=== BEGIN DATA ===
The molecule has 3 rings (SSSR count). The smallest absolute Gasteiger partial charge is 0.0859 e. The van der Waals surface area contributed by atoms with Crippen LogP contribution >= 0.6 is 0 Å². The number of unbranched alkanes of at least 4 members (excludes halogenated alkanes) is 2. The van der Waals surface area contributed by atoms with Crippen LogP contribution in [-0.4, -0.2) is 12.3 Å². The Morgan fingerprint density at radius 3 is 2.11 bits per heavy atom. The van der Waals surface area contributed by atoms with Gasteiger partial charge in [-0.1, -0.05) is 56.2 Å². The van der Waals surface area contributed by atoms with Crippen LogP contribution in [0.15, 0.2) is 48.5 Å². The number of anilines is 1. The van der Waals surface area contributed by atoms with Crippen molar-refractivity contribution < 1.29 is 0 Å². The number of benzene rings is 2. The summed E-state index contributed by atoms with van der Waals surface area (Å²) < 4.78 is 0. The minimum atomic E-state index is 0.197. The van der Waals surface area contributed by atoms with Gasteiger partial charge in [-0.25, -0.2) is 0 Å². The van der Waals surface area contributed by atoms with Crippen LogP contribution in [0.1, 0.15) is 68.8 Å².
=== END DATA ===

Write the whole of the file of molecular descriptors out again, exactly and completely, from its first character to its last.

The molecule has 3 rings (SSSR count). The smallest absolute Gasteiger partial charge is 0.0859 e. The van der Waals surface area contributed by atoms with Crippen LogP contribution >= 0.6 is 0 Å². The number of unbranched alkanes of at least 4 members (excludes halogenated alkanes) is 2. The van der Waals surface area contributed by atoms with Crippen LogP contribution in [-0.4, -0.2) is 12.3 Å². The Morgan fingerprint density at radius 3 is 2.11 bits per heavy atom. The van der Waals surface area contributed by atoms with Gasteiger partial charge in [-0.1, -0.05) is 56.2 Å². The van der Waals surface area contributed by atoms with Crippen LogP contribution in [0.15, 0.2) is 48.5 Å². The number of anilines is 1. The van der Waals surface area contributed by atoms with Crippen molar-refractivity contribution < 1.29 is 0 Å². The number of benzene rings is 2. The summed E-state index contributed by atoms with van der Waals surface area (Å²) < 4.78 is 0. The minimum atomic E-state index is 0.197. The van der Waals surface area contributed by atoms with Gasteiger partial charge in [-0.25, -0.2) is 0 Å². The van der Waals surface area contributed by atoms with Crippen LogP contribution in [0.1, 0.15) is 68.8 Å².